Static Routing, RIP v1/v2 (optional), DNS Relay, DDNS, IGMP V1/V2/V3
|USB Sharing||Support Samba (Storage) / FTP Server / Media Server / Printer Server, 3G/4G Modem / SFTP Server / Web Storage|
|Certification||CE, RCM, RoHS|
|Package Contents||AC2800 Wireless MU-MIMO VDSL/ADSL Modem Router Archer VR2800|
RJ11 DSL Cable
RJ45 Ethernet Cable
Quick Installation Guide
|System Requirements||Microsoft Windows 98SE, NT, 2000, XP, Vista™ or Windows 7, 8, 8.1, 10,|
Mac OS, NetWare, UNIX or Linux
Internet Explorer 11, Firefox 12.0, Chrome 20.0, Safari 4.0, or other
Subscription with an internet service provider (for internet access)
|Environment||Operating Temperature: 0℃~40℃(32℉~104℉)|
Storage Temperature: -40℃~70℃(-40℉~158℉)
Operating Humidity: 10%~90% non-condensing
Storage Humidity: 5%~90% non-condensing
The admin panel TP-Link use is pretty straightforward to use and is pretty intuitive in my opinion. When using over a DSL connection, using the quick setup option is the quickest and easiest way to get your network set up, but make sure you have your network credentials handy in case you need them.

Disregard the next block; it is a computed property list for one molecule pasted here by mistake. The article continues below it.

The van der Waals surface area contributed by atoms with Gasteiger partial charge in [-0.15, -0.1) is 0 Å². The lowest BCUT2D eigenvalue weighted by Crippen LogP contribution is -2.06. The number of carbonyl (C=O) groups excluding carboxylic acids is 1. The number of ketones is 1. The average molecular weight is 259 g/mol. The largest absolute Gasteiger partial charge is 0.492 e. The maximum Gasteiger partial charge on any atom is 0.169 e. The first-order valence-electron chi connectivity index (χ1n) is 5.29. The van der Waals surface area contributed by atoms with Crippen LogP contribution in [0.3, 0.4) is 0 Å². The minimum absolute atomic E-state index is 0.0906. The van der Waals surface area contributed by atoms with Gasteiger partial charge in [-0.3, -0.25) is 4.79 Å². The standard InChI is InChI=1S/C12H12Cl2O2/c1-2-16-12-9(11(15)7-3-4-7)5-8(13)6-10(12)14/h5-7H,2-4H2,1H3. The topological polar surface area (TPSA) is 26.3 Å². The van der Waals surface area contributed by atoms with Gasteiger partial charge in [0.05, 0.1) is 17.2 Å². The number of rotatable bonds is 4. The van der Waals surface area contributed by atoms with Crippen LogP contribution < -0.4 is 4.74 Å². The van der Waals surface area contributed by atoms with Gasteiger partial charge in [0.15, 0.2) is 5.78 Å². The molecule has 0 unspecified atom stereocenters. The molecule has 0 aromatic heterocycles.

If you want up to date and detailed information on your network, connecting to your TP-Link router via the IP or web address is pretty simple and straight forward; plenty of different options available and different features are included.
The Archer VR2800 does come with default network credentials, but you can certainly change them and I absolutely recommend you to do so for much-needed network security; don’t want to get hacked do you?
With the inclusion of 2 x USB 3.0 ports, attaching external storage is made easy and through the control panel, you can enable the devices to be shared across the network; this does also feature authentication which adds a level of security to protect your files from unwanted eyes.